1. Oh, how much I love Kipling! Politically incorrect, jingoistic old colonialist that he was (a product of his time and circumstances) ... but he had such a gift for using language, and he identified and gave voice to ordinary people.

    I love his fiction even more than his poetry. I was brought up on Kim, adored it, and still think of the story fondly even though I can now see in it many assumptions which look horrendous today. I also love his two books for children, Rewards and Fairies (which, as you note, 'If' is from) and Puck o' Pook's Hill. Oh, and The Jungle Book of course. My favourites of his poems are 'Brookland Road' from Rewards and Fairies (don't judge me; I was very young when I first read it) and Mandalay. My Mum grew up in India and I had cousins from Burma, which perhaps influenced me re the latter. But I think few could fail to respond to the emotion Kipling engenders by his language. And he was so versatile! How amazing to think he wrote the stately hymn 'Recessional' as well as those I've mentioned, and things like 'Tommy' highlighting the hard lot of the common British foot soldier of that time.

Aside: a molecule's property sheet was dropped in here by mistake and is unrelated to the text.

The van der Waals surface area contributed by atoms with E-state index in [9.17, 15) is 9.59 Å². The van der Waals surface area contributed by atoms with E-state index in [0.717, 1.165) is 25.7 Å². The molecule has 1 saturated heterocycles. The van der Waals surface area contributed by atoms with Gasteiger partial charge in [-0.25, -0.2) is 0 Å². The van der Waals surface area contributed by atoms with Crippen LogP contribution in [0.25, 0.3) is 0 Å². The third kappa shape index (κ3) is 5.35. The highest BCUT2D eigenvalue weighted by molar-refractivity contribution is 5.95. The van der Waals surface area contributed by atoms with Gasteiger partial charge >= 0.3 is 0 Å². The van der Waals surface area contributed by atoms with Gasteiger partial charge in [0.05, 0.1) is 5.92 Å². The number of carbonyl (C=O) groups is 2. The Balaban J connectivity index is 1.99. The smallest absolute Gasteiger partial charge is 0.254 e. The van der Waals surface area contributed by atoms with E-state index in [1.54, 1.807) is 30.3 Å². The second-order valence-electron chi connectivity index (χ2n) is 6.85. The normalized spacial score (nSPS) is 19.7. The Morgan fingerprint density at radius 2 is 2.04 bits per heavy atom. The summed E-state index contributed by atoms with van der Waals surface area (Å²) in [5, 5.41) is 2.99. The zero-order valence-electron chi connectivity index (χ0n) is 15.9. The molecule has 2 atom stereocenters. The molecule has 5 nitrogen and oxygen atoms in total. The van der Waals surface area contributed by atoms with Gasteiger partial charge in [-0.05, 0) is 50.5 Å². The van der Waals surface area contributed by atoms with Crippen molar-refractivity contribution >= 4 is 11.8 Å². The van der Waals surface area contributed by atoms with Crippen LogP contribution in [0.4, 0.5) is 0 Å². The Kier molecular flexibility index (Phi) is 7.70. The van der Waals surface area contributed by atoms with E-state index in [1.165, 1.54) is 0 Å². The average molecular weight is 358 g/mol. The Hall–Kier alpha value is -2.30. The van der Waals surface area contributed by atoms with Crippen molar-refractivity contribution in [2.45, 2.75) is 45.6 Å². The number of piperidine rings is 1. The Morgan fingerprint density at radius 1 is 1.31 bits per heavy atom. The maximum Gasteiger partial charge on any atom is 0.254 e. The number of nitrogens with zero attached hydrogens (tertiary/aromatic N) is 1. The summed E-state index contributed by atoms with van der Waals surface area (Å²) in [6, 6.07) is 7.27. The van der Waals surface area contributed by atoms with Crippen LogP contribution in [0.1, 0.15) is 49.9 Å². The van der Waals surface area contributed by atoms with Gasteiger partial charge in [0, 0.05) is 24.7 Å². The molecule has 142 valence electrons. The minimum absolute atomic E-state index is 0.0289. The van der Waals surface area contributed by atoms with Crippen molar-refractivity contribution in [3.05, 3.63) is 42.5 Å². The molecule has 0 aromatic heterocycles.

I'm afraid I've not been a big fan of 'If', though. It always seemed to me too preachy, too conventional, and I guess too focused on the male. But after all, as I say, he was a product of his era. I look at the words now, in your post, and see that there is some value in these ideals. Also I think I hear some bitterness behind the words, as if Kipling had witnessed or even experienced unfair treatment.

    Many thanks for this, Sanaa – thought-provoking in all sorts of ways.